Hi I have a small problem using a sweep feature in Creo 3.0.
Using this sweep feature i can create sketch on a normal plane to trajectory line.
for example i am sending some screens what i want to do (this example i have made in solidworks)
p.s. sorry for bad englisch:p
Use the variable section sweep option. When defining the sketch create a relation for dimensions in the sketch (the variable "trajpar" is the trajectory from 0 to 1).
Here is a 100 mm round sweep cut followed by a shorter sweep with the relation "sd3=100-(trajpar*100)" (sd3 being the radius dimension). A carefully created relation could do it all in one feature.
I do not see the sweep feature clearly on the SW version. If you attach the SW file, I can see what it is doing and do the same with Creo for you.
There are a lot of things about SolidWorks that does some interesting things beyond what you are truly asking for.
I was able to make the same shape with a Boundary Blend but it has a pinch point. Just draw the two lines, one on the side an done on the top.
make the boundary blend with the 2 new lines to be one set, then switch to the second set and pick the common vertex of the two previous lines and the arc at the end of the round. Now change the surface merging with the round to tangent within the boundary blend.
I left the sharp point and solidified the boundary blend. With the right settings, it will remove the excess material.
And for other's looking at this, the sweep of the transition is inverses. There is no simple round feature that will do this.
Interesting. In SW, it is doing a rotation of an offset triangle from the axis. As a sweep in Creo, it has to use a different orientation than default. I tried a revolve cut but it won't accept the offset axis. I'll have to look at it some more to see if I can get the sweep to change the sketch orientation.
You can do this with a curve and the round feature. Create a sketched curved along one of the faces you want your curve, straight line the 3 point tangent or what shape you require. Create a round thru a curve, select the curve first, then select References and select the edge the curve will pass thru, and your done.
As always, it depends on the actual SHAPE you want. You could try a VSS using a curve on a plane thru the edge, at half the included angle to control the radius going from a value to zero. that way you can use an "S" shape at the end to make that last transition tangent to the radius dimension, to tangent to the edge.
The shape he is duplicating is very specific. For Creo, it might as well be one of those "3D shape sweeps". Look carefully at what SW is doing.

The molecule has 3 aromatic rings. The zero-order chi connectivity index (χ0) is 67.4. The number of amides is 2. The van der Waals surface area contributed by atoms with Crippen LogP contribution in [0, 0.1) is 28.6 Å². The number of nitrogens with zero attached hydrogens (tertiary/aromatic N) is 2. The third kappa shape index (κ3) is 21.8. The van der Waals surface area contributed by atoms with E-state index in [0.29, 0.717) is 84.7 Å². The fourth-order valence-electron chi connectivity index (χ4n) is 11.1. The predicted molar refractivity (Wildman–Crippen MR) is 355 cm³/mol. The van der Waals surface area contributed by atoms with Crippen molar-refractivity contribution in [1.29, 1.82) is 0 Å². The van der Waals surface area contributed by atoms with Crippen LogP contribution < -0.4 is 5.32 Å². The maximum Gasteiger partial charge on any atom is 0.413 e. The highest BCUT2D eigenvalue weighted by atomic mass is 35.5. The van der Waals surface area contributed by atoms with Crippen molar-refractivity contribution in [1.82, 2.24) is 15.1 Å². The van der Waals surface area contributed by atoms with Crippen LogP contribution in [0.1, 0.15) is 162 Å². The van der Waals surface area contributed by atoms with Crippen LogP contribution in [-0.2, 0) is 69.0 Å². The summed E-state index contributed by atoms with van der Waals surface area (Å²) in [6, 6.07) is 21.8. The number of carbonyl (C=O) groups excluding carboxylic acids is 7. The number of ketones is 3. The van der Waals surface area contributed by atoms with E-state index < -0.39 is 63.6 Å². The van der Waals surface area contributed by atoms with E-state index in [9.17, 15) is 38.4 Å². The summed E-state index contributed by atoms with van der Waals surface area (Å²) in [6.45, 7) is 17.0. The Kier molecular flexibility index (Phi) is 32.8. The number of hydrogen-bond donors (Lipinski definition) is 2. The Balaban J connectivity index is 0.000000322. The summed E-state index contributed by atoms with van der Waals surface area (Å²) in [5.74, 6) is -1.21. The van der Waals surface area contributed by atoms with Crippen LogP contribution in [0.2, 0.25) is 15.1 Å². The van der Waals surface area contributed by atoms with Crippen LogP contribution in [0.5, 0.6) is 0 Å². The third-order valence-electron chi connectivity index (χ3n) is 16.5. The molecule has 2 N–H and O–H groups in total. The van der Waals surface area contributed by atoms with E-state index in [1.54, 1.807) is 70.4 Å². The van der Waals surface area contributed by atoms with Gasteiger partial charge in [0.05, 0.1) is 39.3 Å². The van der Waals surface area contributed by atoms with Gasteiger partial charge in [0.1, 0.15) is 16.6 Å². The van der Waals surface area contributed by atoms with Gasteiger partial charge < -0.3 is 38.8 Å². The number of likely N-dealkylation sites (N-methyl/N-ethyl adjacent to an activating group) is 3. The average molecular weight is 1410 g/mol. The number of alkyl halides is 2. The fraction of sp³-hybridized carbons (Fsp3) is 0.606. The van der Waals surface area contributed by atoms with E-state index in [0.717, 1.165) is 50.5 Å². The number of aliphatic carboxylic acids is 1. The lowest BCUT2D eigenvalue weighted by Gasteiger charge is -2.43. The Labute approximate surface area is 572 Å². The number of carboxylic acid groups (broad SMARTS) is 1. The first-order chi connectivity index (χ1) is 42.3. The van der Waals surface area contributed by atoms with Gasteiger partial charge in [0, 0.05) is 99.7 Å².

This video is what I ended up using boundary blend along a series of ribs. I could not get sweep to provide an alternate sketch plane in the required orientation.
In this case I used pattern along a spine with a redefined origin. This ensures there is no offset due to some origin conflict which you cannot resolve using an axis pattern.
I do trust that this geometry is the same as it was in SW. ...remember to set the video to HD.
I'm curious - is it really necessary to do this complex transformation of a triangle here? It seems that only the "hypotenuse" of this triangle will be used to generate the cutting surface. This made me think that perhaps you could use a simple boundary blend as shown below (note no 2nd direction chains and also the tangency constraint on the curved edge):
This is the resulting reflection analysis:
Could you tell me if this geometry is identical, or just similar to what you showed in your video?
Paul, you are right, the boundary blend will work with only 2 elements since the implied connection is a straight line.
One thing that remains variable in boundary blend is that there is a variable attached to the curvature of the tangent.
The simulation should be real close however.
I will save the SolidWorks file out as a step (original) and attach it after I look at Rohit's model.
I detected a difference so I figured out you were on a different direction.
I do not know if exact or close enough is a solution in this case.
I'm hoping someone remembers how to do an offset rotation which is what the original was.
I just data doctor to copy the original surface and specifically rotated and placed the fragment.
I used it to Solidify and kept the new surface and preserved the smaller volume.
This categorizes as "similar"
I did the same with the patterned sketch/boundary blend/solidify. The second solidify fails because it leaves only a quilt.
Below is a surface analysis of the boundary blend and the original surface. This is well within the accuracy of the part (default).
Sorry but I can only attach Creo 2.0 commercial.
And having proved that is equivalent, this too should be extremely accurate; Again, a boundary blend but I sketched the second arc. Pretty straight forward in referencing all its features from the original. Ignore the blue radial lines since I just used them as a guide when the picture became clear.
Notice I did set the fit to Arclength just to make sure it was linear in the same direction as I needed.
I'll let you figure out the rest of it. Always good to discover new methods. And that lowly boundary blend does come back more often than not.